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'Japan soldiers' found in jungle since the end of WWII

Discussion in 'Off-topic Zone' started by Doomsday101, May 27, 2005.

  1. Doomsday101

    Doomsday101 Well-Known Member

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    Japanese officials are investigating claims that two men living in jungle in the Philippines are Japanese soldiers left behind after World War II.
    The pair, in their 80s, were reportedly found on southern Mindanao island.

    The men were expected to travel to meet Japanese officials on Friday, but have yet to make contact.

    The claim drew comparisons with the 1974 case of Lieutenant Hiroo Onoda, who was found in the Philippines jungle unaware the war had ended.

    'Incredible if true'

    The two men on Mindanao contacted a Japanese national who was collecting the remains of war dead on Mindanao, according to government sources.

    They had equipment which suggested they were former soldiers.

    "It is an incredible story if it is true," Japan's consul general in Manila, Akio Egawa, told the AFP news agency.

    "They were found, I believe, in the mountains near General Santos on Mindanao Island.

    "At this stage we are not saying either way whether or not these two men are in fact former soldiers. We may be in a better position later today," he said.

    According to Japanese media reports, the pair had been living with Muslim rebel groups and at least one of them has married a local woman and had a family.

    The BBC's Tokyo correspondent says the likelihood is that they are well aware the war is over but have chosen to stay in the Philippines for their own reasons.

    Remote jungle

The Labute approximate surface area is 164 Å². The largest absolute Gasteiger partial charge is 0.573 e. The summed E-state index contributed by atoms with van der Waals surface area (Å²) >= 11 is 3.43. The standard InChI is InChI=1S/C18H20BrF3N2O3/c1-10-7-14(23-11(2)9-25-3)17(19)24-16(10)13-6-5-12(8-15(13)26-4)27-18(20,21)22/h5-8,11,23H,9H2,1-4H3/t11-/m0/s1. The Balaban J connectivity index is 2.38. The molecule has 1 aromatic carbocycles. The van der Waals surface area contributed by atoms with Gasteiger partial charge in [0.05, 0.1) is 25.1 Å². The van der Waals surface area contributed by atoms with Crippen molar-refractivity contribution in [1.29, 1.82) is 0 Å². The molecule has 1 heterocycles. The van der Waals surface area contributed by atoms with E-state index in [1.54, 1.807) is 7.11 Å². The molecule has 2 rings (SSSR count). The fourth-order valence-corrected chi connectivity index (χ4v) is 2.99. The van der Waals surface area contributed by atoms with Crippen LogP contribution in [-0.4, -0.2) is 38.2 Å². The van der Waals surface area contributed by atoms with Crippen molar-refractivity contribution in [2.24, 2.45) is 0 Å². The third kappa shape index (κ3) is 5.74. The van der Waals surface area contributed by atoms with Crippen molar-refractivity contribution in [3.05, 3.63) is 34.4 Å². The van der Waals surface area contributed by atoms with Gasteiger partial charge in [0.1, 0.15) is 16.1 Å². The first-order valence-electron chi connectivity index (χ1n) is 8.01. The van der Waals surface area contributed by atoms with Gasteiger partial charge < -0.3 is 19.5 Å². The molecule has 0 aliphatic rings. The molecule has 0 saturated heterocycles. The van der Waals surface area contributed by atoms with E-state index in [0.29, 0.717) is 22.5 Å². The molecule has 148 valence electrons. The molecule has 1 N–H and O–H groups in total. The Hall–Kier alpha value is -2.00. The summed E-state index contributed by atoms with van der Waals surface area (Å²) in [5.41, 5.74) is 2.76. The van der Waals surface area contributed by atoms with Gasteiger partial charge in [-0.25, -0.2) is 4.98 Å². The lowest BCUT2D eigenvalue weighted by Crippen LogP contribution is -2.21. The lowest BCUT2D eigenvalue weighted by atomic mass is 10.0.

Mindanao has seen more than two decades of Muslim rebellion and many areas are out of central government control.

    Japan invaded the Philippines in 1941, shortly after the bombing of Pearl Harbor, and set up a brutal puppet government.

    In the closing months of the war, there was heavy fighting with US troops in the mountainous, heavily forested islands.

    The Sankei Shimbun daily said the men would most likely be members of the Panther division, 80% of whom were killed or went missing during the final months of the war.

    It speculated there could be as many as 40 Japanese soldiers living in similar conditions in the Philippines.

    When Lt Onoda was found on the Philippines island of Lubang in 1974, he initially refused to surrender.

    Only when his former commanding officer was flown over from Japan did he agree to leave the jungle.

    He later emigrated to Brazil.
  2. ConcordCowboy

    ConcordCowboy Mr. Buckeye

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  3. k19

    k19 Active Member

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    Maybe he heard they had alot of topless beaches in Brazil :D

    Odd story
  4. Doomsday101

    Doomsday101 Well-Known Member

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    I know when my dad was in the Navy in the 50's they were still pulling out Japanese soldiers who did not know the war was over.
  5. TruBlueCowboy

    TruBlueCowboy New Member

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    Yeah, that's some crazy stuff. When I lived overseas, they had pulled Japanese soldiers out of the boonies on some of those islands as recently as the early 80's. Talk about dedicated to your cause!
  6. ROMOSAPIEN9

    ROMOSAPIEN9 Proud Grandpa

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    The story of LT. Onoda is very facsinating, and brutal.

    He and his men would burn down villages and rape the local women and murder the men. He was known as the Jungle Demon or something like that. He was a murderous sob to say the least.

    The Japanese new that they were there, and they would drop flyers about the war being over, and current news. They even had a radio that they listened to. But Onoda thought it was all American Propoganda.

    He talked about seeing American jets during the Korean and Vietnam wars and thinking that that was proof that the US and Japan were still at war.

    When he finally talked to a Japanese guy who was searching for him, he told him that he couldn't abondon his post w/o authorization from his commanding officer. So they found his old CO and sent him there to relieve him of his duty.

    Then when Onoda got back to Japan, to a hero's welcome, he didn't care for what the country had turned into. He became an outspoken opponent of the Japanese government. So they gave him 1 million $ and bought him a one way ticket to wherever he wanted to go. He chose Brazil. As of the mid 90's, he was still alive and owned a horse farm.

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